China Reconsiders Fairness of Transplant Tourism

The ethical dilemma discussed in the article can be as follows: On one hand, organ transplant operations in China become “transplant tourism” because only wealthy foreigners can afford to get organ transplant in China where there are not enough organs parts for Chinese citizens, or they cannot afford to pay such operations, as health insurance doesn’t pay for them.

On the other hand, China’s medical sector is in unstable condition, and foreigners pay fortune to get organ transplant, as a result many doctors and others involved in the transplant industry cannot refuse to do it in order to meet performance goals that can only be attained by acting in unethical manners In this aspect, the article is relevant about ethical issues surrounding the practice of organ transplant in China: 1-Human Rights 2-Corruption 3-Moral Obligations 1-Human Rights: It’s not fair that wealthy foreigners get organ transplant when not enough are available for Chinese citizens.

Moreover, Human Rights oppose the practice of harvesting organs from prisoners condemned to death, so the WHO proposed that countries establish common practices on organ transplant from prisoners. Following to Kantian approaches, those prisoners are like other human beings; they have dignity and need to be respected as well. However, for others, ethical concerns are not priority because organ transplant can save patient’s life. The director general of Medikt, Israeli Co. that help patient to navigate foreign transplant hospitals said “In life, you don’t get a second chance”.

He is following utilitarian approaches to ethics, that an action is judged to be desirable if it leads to favorable consequences. But he does not consider justice, so the minority will always be at a disadvantage. 2-Corruption: In some cases, hospitals give the priority to rich patients, the act that leads in turn to high failure rates for the operations. Dozens of Israeli patients died after transplants. The moral courage of few Chinese doctors leaded them to criticize the practices of organ transplant based on the patient’s ability to pay.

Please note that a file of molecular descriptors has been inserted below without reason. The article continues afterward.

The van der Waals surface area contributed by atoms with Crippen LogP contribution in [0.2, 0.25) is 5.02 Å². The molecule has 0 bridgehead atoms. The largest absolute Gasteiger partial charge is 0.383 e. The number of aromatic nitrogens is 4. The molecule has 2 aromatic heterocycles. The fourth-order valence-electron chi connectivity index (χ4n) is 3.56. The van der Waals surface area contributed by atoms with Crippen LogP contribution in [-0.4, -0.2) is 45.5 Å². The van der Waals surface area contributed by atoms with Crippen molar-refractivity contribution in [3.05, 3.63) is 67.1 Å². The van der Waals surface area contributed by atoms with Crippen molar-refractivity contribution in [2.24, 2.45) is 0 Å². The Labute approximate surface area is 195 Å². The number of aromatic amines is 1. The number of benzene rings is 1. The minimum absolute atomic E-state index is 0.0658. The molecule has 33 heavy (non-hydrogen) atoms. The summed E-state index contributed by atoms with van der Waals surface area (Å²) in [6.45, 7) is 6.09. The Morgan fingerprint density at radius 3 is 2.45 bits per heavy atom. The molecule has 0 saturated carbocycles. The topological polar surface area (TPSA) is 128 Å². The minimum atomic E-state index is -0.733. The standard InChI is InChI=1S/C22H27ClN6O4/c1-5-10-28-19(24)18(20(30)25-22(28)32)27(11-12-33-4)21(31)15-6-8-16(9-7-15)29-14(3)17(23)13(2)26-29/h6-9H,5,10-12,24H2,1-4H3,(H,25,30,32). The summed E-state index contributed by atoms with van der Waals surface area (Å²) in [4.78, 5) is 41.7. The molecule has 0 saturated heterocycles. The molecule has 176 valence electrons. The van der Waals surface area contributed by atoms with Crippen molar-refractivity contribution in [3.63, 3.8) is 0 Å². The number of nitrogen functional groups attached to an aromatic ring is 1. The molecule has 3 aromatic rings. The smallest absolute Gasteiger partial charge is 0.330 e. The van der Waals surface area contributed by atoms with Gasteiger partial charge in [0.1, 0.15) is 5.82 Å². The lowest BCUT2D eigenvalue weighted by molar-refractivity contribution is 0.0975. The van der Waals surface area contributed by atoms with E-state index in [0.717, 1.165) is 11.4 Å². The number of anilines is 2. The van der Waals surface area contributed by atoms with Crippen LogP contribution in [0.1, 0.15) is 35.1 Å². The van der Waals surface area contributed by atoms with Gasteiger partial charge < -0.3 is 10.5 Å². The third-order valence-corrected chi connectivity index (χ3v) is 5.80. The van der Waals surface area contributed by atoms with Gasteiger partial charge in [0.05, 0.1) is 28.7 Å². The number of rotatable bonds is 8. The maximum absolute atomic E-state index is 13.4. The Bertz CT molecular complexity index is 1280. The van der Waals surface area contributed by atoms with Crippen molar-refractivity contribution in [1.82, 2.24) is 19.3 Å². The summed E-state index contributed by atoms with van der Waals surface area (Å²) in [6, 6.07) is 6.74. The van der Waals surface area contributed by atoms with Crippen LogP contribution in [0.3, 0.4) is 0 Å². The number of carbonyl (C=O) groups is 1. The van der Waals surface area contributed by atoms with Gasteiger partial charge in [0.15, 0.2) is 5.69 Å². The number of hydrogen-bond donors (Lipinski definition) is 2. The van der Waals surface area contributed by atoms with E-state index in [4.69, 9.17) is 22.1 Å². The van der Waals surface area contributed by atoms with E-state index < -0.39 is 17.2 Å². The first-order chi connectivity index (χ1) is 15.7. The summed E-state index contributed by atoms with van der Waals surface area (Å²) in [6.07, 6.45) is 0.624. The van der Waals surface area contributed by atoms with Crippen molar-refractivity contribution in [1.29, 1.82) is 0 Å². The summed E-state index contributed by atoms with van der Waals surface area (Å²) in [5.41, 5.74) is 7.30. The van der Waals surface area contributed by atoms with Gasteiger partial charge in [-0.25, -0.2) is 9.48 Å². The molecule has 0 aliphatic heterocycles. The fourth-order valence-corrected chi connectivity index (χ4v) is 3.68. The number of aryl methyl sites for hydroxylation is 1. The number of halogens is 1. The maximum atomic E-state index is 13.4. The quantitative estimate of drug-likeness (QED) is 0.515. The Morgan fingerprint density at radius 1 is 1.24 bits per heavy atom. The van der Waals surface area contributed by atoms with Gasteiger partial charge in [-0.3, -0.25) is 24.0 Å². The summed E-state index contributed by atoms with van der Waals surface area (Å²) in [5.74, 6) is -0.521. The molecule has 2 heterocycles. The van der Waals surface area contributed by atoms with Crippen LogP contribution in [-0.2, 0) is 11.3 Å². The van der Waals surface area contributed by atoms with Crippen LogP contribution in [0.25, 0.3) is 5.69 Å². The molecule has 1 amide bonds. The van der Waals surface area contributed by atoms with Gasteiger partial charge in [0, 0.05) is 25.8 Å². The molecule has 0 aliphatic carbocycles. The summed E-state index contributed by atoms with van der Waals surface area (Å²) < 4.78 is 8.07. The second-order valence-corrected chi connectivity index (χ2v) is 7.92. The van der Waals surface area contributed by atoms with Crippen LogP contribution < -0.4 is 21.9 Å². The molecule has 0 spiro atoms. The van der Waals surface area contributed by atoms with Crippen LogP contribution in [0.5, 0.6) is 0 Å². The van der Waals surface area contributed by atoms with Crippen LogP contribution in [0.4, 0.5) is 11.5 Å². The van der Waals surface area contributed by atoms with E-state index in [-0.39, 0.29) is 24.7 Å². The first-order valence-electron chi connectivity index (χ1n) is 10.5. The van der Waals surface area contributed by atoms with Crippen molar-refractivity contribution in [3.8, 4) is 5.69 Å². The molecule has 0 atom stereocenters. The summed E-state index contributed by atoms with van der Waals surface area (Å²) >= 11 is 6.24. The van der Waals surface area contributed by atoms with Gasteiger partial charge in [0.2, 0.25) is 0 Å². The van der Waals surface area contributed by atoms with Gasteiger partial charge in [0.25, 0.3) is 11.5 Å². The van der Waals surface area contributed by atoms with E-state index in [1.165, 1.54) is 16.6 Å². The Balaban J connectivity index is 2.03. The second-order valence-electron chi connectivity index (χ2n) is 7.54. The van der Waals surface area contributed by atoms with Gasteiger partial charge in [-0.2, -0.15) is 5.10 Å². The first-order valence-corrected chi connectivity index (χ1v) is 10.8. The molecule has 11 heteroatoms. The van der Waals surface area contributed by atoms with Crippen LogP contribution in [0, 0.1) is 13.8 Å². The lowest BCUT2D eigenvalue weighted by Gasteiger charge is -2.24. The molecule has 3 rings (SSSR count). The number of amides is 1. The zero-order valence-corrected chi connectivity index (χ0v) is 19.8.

They say that such kind of practice favors foreigners and reduces the organs availability for Chinese patients. Dr. Chen Zhonghua, Cambridge educated transplant surgeon, said that the money that foreign patients are bringing to China is further complicating an already corrupt system, that’s why Dr. Chen is encouraging patients to use living relatives as organ donors. 3-Moral obligations: Some Rabbis in Israel oppose all organ transplants because of religious objections to donation.

But it was estimated that 33% of the heart transplant performed on Israelis each year are done in China and 200 Israeli patients received kidney transplant in China during the past 5 years. Also, many Chinese are uncomfortable with the organ donation of deceased persons, because of traditional taboos against distributing their bodies. Moreover, Chinese officials said that harvesting prisoner’s organs is legal and ethical. The Chinese Vice-Minister said: “If some criminals become aware that they have done a disservice to society and want to atone by donating their organs after death, this is something that should be encouraged, not opposed”.

However, again following to Kantian approaches, the prisoners’ opinions should be taken in consideration. As a result of all above, Israeli legislature proposed new transplant law that would forbid health insurers to fund transplants in nations where organs are collected in an unethical way. China’s Ministry of Health established temporary ethical rules for organ transplant processes. 1-Limiting organs transplant to a small number of reputable hospitals that can be more easily monitored. 2-Chinese hospitals declare death only when the heart stops beating, a point at which organs become useless. This is a barrier to increase donations; lso, this is indication that China will continue taking organs from executed prisoners, if they agree to do so. 3-Establishing new code that gives the Chinese citizens the priority for all organs transplants. Second priority is given to foreigners who live and work in China. The code bans transplant tourism outright. 4-China’s Health Ministry is now working to gain support from other agencies for permanent rules governing organ transplant in order to implement decision-making processes that require other agencies to consider the ethical dimension of organ transplant procedures and to create a fair, open and just system.

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